How do you select what’s going to be released, do you approach artists or do they approach you. How would an artist not in the know approach you for a release? (Obviously not through Soundcloud as mentioned above!)

Most tunes these days come either through aim or to an email address, try to listen to everything, but that isn’t realistic a lot of the time. I’d obviously approach artists direct if there’s a particular tune that I’ve heard from them.

I prefer to receive max 4 tracks of an artist’s best material especially from those I’m not familiar with at the time, sending a zip with like 20 tunes inside gives the wrong impression generally, I’m more of a fan of artists who employ the belief of ‘quality over quantity’, if you’ve got 20 top class tunes then that’s different, but a well-respected producer is unlikely to have 20 unsigned dubs on his/her computer unless they’ve been tucked away in a shed for four months grinding it out without any external stimuli...

You can catch me on aim at ‘bokarecords’, and the generic email is ‘info(at)bokarecords(dot)co(dot)uk’.

Views on Vinyl vs Digital?

I’m still a vinyl junkie but Boka also releases digitally, usually to coincide with the vinyl release. It has to be done these days, if you don’t you’re a mug because apart from anything else people will try to get the tracks for free and the label owes it to their artists to pay them properly and cater for everyone’s buying habits.

And... piracy, this must be a label owner’s biggest fear? With digital becoming more and more dominant and file sharing like it’s a teen rule to be cool – how do you cope? Artists and others can argue that the main revenue is from playing out so the more people that know their name and come to the shows the better but...

The problem right now is that it’s becoming increasingly more difficult to sustain a small underground label, it’s totally do-able and artists make a return but not nearly as much as they would have say a decade ago, if people want labels to release music they are going to have to support it, but I suspect there’s quite a lot of people don’t care who releases the music and it’s all about the artist themselves which I suppose is fair enough, but I don’t really want Boka to be ‘one of those labels’.

I do get offended when certain sites post up 320s of Boka releases without asking permission, that’s totally out of order but I guess it’s the culture we’re in, people want things instantly and meanwhile there seems to have been generated a hive of people who earn status points for uploading and downloading other people’s pieces of work.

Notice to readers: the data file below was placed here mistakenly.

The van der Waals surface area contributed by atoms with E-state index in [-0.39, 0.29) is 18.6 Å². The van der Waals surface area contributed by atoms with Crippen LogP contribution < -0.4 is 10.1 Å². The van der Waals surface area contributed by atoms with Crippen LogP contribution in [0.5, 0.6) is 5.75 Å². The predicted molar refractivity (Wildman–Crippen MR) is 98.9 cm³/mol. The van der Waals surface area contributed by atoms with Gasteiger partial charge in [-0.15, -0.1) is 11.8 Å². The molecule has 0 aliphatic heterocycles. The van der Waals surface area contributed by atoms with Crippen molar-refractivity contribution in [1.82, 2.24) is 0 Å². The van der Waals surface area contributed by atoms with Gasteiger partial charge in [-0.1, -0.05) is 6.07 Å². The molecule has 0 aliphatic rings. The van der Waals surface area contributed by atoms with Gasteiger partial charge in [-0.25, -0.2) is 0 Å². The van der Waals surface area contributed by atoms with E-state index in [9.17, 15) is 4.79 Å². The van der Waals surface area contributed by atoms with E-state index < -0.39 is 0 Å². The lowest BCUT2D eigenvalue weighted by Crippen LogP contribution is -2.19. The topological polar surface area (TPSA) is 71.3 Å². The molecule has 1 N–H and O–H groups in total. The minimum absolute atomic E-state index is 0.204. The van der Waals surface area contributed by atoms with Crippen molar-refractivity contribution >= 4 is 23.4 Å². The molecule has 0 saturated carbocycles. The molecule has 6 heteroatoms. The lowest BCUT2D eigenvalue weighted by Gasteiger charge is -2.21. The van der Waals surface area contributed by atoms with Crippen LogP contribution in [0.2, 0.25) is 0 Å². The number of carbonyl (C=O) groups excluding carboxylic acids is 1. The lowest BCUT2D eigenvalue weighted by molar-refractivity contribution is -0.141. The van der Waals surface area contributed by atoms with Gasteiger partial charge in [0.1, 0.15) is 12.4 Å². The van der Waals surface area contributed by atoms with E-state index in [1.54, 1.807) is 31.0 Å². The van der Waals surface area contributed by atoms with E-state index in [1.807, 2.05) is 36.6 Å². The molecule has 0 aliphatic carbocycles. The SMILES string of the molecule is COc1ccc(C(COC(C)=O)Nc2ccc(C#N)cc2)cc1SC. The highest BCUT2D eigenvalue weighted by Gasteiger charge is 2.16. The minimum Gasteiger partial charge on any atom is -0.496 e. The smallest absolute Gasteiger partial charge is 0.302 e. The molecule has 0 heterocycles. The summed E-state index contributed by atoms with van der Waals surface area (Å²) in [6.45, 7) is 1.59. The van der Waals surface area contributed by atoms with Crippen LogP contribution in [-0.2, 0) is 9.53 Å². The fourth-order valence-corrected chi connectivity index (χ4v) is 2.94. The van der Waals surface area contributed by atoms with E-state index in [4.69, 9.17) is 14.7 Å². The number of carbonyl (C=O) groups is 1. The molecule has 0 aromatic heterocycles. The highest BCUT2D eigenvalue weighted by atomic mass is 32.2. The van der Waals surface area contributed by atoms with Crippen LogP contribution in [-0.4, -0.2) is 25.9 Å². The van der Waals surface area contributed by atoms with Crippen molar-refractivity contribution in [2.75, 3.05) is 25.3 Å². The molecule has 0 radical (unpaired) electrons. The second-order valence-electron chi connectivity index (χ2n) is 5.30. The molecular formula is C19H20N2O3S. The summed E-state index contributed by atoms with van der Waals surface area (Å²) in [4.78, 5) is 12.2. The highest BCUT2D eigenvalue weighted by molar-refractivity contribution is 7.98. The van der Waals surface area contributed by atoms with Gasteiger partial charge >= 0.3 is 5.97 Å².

Artists who are used to making a living from their music may find they aren’t able to do that anymore and are forced to either do something different, treat it purely as a hobby OR sell their souls to satan and produce a style of tune purely because it’s popular at the time, which causes the saturation.

If a record label was an Art Dealer you probably wouldn’t walk into an exhibition and walk out with a painting, unless you’ve either bought it or stole it. But at the same time there’s an argument that people who steal music would never consider buying it in the first place, you just gotta cater for everyone’s buying habits and do the best you can for the artists.

Since you’ve released a couple of Emalkay EPs, three in fact – was there any talk of 'When I Look At You' being a Boka release?

Emalkay spoke with Gary Caspa who is responsible for Dub Police, Storming Productions and Sub Soldiers - he’s built up something great there and I have full respect for him, Emalkay is going on sick right now and congratulations to him for the success of ‘that tune’. So, No, is the answer to that one ;)

What’s your favourite Original/Remix of 2009? And, any artists to look out for in ‘10?

Yeh probably ‘Maybes’ by Mount Kimbie that came out on Hot Flush, that was an absolutely sick EP, also ‘Terror Planet’ by Truth on Aquatic Lab that was a rough beat, I’ll be working with them on a release this year. Anything by Falty DL he’s been my favourite producer this year.

As for next year, look out for DJ Madd, he’s been making waves recently but I hope 2010 will be his year. Orphan101 from Bristol is gunna be big next year too, he’s got some bits forthcoming on Apple Pips and Saigon Recordings soon. And look out for Addison Groove, he has got some sick beats forthcoming on Loefah’s Swamp 81 label, sounds like a cross between El-B and early Loefah.

With some massive releases already under your belt, what can we look forward to in 2010? Any artists you’ve got your eye on?

Chainsaw Calligraphy Remixes parts 1 & 2 are both out on January 18th, on vinyl and digital so go cop that. Then soon after will be the ‘Jack Cates’ EP from JSL who’s based in Denmark and co-runs the Kraken Recordings label, three tracks on that one, all heavy hitters. After that will be some Von D and DJ Madd collaborations, something a little lighter but still bass-heavy. There’s another 16bit EP in the pipeline, a release from New Zealand’s Truth, and a cheeky Ikonika remix of DJ Madd’s ‘Flex’d’ which I’m excited about. I’ll also be working with Vista & Presence Known on a release and Matt-U & Riskotheque, plus a whole lot more I’d imagine... I’ve got my eye on a few artists, but I’ll continue to view them from afar with binoculars and a fake beard for the time being. Haha!

Anything else to add?

Y’all can check out the Boka Blog to keep up to date with goings on and recently I’ve also started a Facebook group, which you can find here. I’ve started doing mixes showcasing new releases as well as tunes that have influenced Boka and keep my passion alive for the music, available on the blog first, next one should be coming in Jan/Feb, and it would have been earlier if my computer didn’t crash right at the end of an hour long mix the other day...

Big up the Hush House.

Thanks Jon, keep doing what you're doing, we love it!